My web site is devoted to medical and treatment information about this rare cancer. My blog is devoted to sharing what has been the more difficult part of the journey for me, the emotional and spiritual road I've traveled as a rare cancer survivor.

Wednesday, March 21, 2007

When is it Over?

When is it over? I remember having that thought often. I was so psyched to "beat it", to survive my cancer. When could you officially declare that you'd won the battle and relax? I had always assumed the 5 year mark was the definition of "cured" in the cancer world. Everyone talked about 5 year survival rates like they were the gold standard. If you made if five years weren't you cured and couldn't you stop the testing-- the CT scans, the x-rays, the tumor markers? Wasn't the very long and hard battle finally won if you were cancer-free at 5 years?

Then I remember reading somewhere that the term "cure" was no longer used, we were in "long term remission" if we made it to the five year mark. I'd always felt remission to mean you still had cancer, it just wasn't currently active. We would always in some sense be "cancer patients". I read an article written by a cancer patient who'd read "long term remission" at 5 years vs. "cure" in a magazine in a doctor's office. When she'd read that statement, she'd thrown the magazine across the room. I could so relate to how she felt. We want the "cure" word, the guarantee it will never come back, the permission to go back to our normal, before cancer lives. To put it all behind us. But some of the appendiceal cancer specialists feel we should have yearly CT scans for life. For life. Forever. We can never stop being vigilant.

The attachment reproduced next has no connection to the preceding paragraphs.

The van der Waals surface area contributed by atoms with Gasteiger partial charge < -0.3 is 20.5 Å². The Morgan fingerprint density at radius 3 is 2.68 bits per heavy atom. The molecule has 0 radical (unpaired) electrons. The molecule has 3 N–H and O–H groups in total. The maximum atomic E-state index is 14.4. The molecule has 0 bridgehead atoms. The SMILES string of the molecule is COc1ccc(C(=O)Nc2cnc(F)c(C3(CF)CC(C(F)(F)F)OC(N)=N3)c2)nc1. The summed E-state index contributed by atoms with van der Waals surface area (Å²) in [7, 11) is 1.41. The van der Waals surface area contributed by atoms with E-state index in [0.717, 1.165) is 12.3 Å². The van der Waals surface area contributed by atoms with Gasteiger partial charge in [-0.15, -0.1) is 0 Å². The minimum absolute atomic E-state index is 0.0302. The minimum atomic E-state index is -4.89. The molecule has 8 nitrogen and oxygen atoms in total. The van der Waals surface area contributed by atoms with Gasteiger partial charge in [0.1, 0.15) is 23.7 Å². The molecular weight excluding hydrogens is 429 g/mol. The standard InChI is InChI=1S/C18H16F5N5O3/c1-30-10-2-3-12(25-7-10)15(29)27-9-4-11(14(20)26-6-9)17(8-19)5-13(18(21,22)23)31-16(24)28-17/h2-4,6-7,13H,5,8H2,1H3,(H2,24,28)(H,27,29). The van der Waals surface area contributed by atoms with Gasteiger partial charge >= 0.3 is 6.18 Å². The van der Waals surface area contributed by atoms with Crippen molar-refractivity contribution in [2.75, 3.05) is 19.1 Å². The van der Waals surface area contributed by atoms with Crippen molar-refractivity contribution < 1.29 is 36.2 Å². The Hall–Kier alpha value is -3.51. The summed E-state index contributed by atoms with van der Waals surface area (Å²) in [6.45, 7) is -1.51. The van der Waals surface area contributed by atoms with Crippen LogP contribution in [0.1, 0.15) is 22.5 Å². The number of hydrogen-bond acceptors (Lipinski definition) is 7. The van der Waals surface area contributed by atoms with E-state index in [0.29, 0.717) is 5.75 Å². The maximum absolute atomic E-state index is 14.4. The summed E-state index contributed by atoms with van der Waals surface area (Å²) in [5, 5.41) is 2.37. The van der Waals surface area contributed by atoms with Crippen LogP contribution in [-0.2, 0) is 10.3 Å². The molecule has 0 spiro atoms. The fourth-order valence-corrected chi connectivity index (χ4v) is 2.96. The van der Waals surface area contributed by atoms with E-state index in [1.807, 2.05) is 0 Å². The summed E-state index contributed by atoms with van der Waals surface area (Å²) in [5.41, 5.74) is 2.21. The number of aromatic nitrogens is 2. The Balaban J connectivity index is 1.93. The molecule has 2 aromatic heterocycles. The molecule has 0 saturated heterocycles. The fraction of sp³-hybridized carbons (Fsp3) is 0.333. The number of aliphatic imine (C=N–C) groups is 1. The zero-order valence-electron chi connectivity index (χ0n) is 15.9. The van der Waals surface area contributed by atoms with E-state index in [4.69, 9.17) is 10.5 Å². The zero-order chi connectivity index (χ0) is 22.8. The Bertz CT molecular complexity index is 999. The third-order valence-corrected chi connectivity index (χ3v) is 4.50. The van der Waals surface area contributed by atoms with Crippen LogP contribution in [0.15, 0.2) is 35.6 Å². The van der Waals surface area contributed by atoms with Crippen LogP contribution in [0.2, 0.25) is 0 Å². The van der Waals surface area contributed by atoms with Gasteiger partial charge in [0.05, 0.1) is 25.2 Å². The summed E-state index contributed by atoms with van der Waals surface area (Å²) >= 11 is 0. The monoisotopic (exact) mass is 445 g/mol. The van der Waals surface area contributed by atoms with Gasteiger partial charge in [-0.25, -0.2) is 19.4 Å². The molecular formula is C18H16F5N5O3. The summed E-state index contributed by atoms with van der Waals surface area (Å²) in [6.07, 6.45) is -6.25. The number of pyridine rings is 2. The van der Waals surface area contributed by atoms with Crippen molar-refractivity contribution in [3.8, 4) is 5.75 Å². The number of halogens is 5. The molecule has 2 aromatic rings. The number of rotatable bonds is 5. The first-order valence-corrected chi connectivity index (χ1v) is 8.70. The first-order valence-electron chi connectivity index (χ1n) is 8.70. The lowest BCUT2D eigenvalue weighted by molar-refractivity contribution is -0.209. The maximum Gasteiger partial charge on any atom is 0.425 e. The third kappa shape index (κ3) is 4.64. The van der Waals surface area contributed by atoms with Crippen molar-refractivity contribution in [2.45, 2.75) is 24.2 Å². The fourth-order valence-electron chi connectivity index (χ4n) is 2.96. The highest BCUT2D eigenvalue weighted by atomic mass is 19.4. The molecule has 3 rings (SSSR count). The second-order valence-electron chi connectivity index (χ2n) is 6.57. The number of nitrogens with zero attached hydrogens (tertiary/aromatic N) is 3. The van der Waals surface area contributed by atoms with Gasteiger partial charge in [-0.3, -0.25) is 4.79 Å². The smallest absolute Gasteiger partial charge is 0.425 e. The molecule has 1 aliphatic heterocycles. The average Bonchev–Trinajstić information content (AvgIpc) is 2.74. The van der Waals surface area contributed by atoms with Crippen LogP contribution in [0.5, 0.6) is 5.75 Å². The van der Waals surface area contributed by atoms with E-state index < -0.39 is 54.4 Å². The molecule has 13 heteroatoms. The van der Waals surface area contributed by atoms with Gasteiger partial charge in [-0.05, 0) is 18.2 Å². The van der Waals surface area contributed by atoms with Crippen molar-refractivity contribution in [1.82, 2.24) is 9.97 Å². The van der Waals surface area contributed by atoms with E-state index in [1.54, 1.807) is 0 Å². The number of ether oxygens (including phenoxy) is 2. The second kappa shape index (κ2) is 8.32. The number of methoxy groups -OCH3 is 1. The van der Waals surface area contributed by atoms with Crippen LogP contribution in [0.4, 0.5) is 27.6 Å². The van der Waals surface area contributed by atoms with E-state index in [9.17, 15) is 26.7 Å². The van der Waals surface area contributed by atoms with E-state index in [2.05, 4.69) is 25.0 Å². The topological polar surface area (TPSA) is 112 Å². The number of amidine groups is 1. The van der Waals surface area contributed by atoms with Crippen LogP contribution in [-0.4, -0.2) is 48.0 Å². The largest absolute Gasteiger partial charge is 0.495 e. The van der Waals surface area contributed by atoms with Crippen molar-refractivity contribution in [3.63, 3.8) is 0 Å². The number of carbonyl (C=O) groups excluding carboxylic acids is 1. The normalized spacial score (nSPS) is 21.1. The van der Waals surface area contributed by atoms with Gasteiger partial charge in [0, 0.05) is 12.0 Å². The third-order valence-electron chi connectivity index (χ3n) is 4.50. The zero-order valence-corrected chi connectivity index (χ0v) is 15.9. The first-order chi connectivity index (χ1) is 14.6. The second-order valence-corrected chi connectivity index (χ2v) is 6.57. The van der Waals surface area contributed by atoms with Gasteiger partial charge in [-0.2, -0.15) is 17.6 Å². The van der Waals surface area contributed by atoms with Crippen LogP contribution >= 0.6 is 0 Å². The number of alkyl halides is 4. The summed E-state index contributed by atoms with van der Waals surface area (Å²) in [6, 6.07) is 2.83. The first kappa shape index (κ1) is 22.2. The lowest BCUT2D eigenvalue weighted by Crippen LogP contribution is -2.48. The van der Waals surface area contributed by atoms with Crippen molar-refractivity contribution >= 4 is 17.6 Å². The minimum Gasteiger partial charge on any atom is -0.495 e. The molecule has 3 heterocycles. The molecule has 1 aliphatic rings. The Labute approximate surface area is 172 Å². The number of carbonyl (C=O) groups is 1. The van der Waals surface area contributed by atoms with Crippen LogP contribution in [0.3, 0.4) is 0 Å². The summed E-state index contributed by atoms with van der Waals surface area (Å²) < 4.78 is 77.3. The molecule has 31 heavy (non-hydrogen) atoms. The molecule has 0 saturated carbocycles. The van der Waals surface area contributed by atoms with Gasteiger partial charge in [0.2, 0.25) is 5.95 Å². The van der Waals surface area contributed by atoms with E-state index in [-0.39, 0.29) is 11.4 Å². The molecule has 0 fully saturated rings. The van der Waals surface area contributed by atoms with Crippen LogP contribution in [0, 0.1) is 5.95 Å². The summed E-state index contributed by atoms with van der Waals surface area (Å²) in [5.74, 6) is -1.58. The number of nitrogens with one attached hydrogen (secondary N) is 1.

I read a statement by a cancer survivor recently. She said we are like recovered alcoholics, in a sense. And we are. We are no longer actively in cancer treatment, and we may no longer have detectable cancer, but it's never really over. We will always be on guard, we will always be vigilant. We are all now acutely aware of how rapidly our lives can change, how much we can lose in a very short time. We can't go back to before cancer when we were more naive, just as a recovered alcoholic can never go back to the days before his first drink. But somewhere between the diagnosis and the recovery we aquire new skills, we deepen our character, we develop new perspectives. We become equipped to help someone else just beginning the journey. Being able to do that kind of makes it all worthwhile.

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